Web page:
Reforming Proposition 65: Governor’s “Update” Is a Promising Start

Yesterday, Governor Jerry Brown’s office announced his intention to propose “updates” to Proposition 65 (Health & Safety Code section 25249.5 et seq.) supposedly designed to make the law less susceptible to the widespread abuses by plaintiffs’ lawyers suffered by those who do business in California. While it is encouraging that the Governor and his staff recognize the significant problems and abuses engendered by this statute over the last 25 years, the suggestions they make fall short of what needs to be done, and in the case of warnings would only increase the burdens on businesses in California. Therefore, much work remains to be done if true reform is to be achieved.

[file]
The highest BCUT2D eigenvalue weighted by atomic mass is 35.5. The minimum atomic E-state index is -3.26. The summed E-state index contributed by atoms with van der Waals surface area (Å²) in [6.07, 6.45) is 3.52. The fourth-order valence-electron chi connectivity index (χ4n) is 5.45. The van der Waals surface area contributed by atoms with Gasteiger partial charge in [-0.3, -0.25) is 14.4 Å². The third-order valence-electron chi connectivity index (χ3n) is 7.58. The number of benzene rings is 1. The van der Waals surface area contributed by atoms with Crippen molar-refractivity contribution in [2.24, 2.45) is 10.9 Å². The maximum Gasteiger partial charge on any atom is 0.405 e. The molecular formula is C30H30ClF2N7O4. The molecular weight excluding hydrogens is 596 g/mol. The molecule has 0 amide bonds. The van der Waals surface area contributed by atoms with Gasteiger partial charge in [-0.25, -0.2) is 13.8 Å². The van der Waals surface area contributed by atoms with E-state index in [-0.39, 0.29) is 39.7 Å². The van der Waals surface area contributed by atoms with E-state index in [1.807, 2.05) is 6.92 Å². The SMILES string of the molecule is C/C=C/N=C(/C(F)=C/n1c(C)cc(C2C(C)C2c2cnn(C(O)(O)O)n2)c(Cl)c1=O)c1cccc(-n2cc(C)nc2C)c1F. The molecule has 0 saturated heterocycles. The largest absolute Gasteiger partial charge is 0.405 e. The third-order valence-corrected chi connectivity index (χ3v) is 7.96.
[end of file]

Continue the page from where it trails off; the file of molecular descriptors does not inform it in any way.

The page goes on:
Under the banner heading of frivolous lawsuits, the proposal suggests that when determining attorneys’ fee reimbursement amounts, which are required in virtually every Proposition 65 settlement, courts consider (1) the novelty of the alleged violation, the notice of violation, and any resolution, and (2) the amount of time that passes, and the amount of necessary litigation that occurs between the alleged violator’s receipt of the notice of violation and correction of the violation. Unless carefully crafted, this provision could actually end up rewarding plaintiffs for trotting out expanded theories of liability and for avoiding early settlements, and interfere with the considerable discretion courts already have in determining whether fees are reasonable and whether there has been a public benefit. Minimizing abusive lawsuits will require strong statutory language that requires very specific showings of public benefit and efficient efforts to achieve early and low-cost settlements before attorneys are awarded their fees for bringing Proposition 65 lawsuits.

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